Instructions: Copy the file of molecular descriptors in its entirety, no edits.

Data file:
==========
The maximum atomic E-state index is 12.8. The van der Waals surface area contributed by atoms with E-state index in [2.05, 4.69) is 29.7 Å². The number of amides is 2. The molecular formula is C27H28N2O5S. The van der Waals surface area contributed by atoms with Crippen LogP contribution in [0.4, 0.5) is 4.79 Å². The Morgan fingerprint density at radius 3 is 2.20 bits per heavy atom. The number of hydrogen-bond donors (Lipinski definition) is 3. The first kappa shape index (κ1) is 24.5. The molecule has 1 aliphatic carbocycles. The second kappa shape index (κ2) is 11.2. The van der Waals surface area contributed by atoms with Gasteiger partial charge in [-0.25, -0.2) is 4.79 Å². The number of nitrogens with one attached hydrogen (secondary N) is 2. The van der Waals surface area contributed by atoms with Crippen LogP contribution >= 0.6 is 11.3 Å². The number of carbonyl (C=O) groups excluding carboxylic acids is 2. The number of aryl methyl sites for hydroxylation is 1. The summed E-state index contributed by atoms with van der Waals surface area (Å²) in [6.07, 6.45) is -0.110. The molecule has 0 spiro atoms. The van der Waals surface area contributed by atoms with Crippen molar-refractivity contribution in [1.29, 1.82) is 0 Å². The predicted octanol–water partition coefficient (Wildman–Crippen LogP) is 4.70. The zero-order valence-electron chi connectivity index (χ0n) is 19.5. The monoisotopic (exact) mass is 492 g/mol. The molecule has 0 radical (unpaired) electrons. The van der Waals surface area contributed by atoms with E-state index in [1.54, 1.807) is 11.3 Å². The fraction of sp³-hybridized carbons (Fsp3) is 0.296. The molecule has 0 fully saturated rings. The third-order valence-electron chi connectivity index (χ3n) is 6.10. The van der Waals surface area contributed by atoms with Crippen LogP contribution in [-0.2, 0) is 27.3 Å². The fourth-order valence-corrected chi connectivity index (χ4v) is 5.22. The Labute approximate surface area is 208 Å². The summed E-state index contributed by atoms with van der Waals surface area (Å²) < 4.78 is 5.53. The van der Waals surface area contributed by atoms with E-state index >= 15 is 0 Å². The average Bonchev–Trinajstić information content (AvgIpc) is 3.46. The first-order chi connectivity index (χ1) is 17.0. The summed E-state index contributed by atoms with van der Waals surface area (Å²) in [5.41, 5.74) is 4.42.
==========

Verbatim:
The maximum atomic E-state index is 12.8. The van der Waals surface area contributed by atoms with E-state index in [2.05, 4.69) is 29.7 Å². The number of amides is 2. The molecular formula is C27H28N2O5S. The van der Waals surface area contributed by atoms with Crippen LogP contribution in [0.4, 0.5) is 4.79 Å². The Morgan fingerprint density at radius 3 is 2.20 bits per heavy atom. The number of hydrogen-bond donors (Lipinski definition) is 3. The first kappa shape index (κ1) is 24.5. The molecule has 1 aliphatic carbocycles. The second kappa shape index (κ2) is 11.2. The van der Waals surface area contributed by atoms with Gasteiger partial charge in [-0.25, -0.2) is 4.79 Å². The number of nitrogens with one attached hydrogen (secondary N) is 2. The van der Waals surface area contributed by atoms with Crippen LogP contribution >= 0.6 is 11.3 Å². The number of carbonyl (C=O) groups excluding carboxylic acids is 2. The number of aryl methyl sites for hydroxylation is 1. The summed E-state index contributed by atoms with van der Waals surface area (Å²) in [6.07, 6.45) is -0.110. The molecule has 0 spiro atoms. The van der Waals surface area contributed by atoms with Crippen molar-refractivity contribution in [1.29, 1.82) is 0 Å². The predicted octanol–water partition coefficient (Wildman–Crippen LogP) is 4.70. The zero-order valence-electron chi connectivity index (χ0n) is 19.5. The monoisotopic (exact) mass is 492 g/mol. The molecule has 0 radical (unpaired) electrons. The van der Waals surface area contributed by atoms with E-state index in [1.54, 1.807) is 11.3 Å². The fraction of sp³-hybridized carbons (Fsp3) is 0.296. The molecule has 0 fully saturated rings. The third-order valence-electron chi connectivity index (χ3n) is 6.10. The van der Waals surface area contributed by atoms with Crippen LogP contribution in [-0.2, 0) is 27.3 Å². The fourth-order valence-corrected chi connectivity index (χ4v) is 5.22. The Labute approximate surface area is 208 Å². The summed E-state index contributed by atoms with van der Waals surface area (Å²) < 4.78 is 5.53. The van der Waals surface area contributed by atoms with E-state index >= 15 is 0 Å². The average Bonchev–Trinajstić information content (AvgIpc) is 3.46. The first-order chi connectivity index (χ1) is 17.0. The summed E-state index contributed by atoms with van der Waals surface area (Å²) in [5.41, 5.74) is 4.42.